Kate Daniels is the Edwin Mims Professor of English and director of creative writing at Vanderbilt University. She is the author of six collections of poetry, including In the Months of My Son’s Recovery (May 2019). A graduate of the New Directions program at the Baltimore Washington Center for Psychoanalysis, she has been a member of the writing faculty there for a decade. She lives in Nashville.
Psychoanalysis—the word hung in my mind like a revelation. People could tune in to one another, literally the other (“al otro”), like a frequency. And when we’re on the same frequency, understanding can happen. And just like that, on a patio resting under the shadow of a great mango tree, psychoanalysis was born in Puerto Rico. At least, as far as my eight-year-old mind was concerned.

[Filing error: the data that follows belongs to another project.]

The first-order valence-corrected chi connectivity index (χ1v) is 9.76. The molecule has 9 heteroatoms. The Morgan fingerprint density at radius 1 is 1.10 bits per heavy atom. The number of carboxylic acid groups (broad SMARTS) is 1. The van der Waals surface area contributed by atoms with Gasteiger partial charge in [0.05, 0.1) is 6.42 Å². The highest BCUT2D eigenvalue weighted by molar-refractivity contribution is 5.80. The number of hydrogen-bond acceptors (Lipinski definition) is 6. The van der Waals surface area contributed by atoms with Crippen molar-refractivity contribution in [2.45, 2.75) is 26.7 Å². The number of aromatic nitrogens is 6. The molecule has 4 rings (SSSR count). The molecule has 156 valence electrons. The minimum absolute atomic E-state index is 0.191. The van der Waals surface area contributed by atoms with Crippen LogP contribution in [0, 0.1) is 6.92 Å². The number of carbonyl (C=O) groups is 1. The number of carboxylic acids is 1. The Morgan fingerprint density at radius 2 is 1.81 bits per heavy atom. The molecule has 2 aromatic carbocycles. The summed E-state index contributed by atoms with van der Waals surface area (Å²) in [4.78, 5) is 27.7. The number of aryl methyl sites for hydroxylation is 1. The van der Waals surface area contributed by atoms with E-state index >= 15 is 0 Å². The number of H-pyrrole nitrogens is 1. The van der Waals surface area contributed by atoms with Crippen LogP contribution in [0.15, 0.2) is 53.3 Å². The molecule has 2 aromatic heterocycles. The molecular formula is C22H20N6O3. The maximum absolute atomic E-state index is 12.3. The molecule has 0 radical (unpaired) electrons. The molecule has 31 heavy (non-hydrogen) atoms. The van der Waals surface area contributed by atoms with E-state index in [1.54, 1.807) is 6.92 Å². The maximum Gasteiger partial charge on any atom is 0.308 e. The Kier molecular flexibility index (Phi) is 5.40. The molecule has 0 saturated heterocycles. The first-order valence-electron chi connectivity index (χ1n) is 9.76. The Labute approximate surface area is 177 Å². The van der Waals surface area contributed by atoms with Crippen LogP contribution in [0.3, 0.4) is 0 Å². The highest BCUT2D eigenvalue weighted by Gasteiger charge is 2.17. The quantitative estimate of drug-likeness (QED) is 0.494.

He was sprawled and cornered against his nightstand and tethered to the mattress by a tangle of bedclothes. Sleep anchored him, making it hard to stop his arms from thrashing. Blood and fire gagged his throat, blocking the scream. Panicked children. Mothers, naked, keening.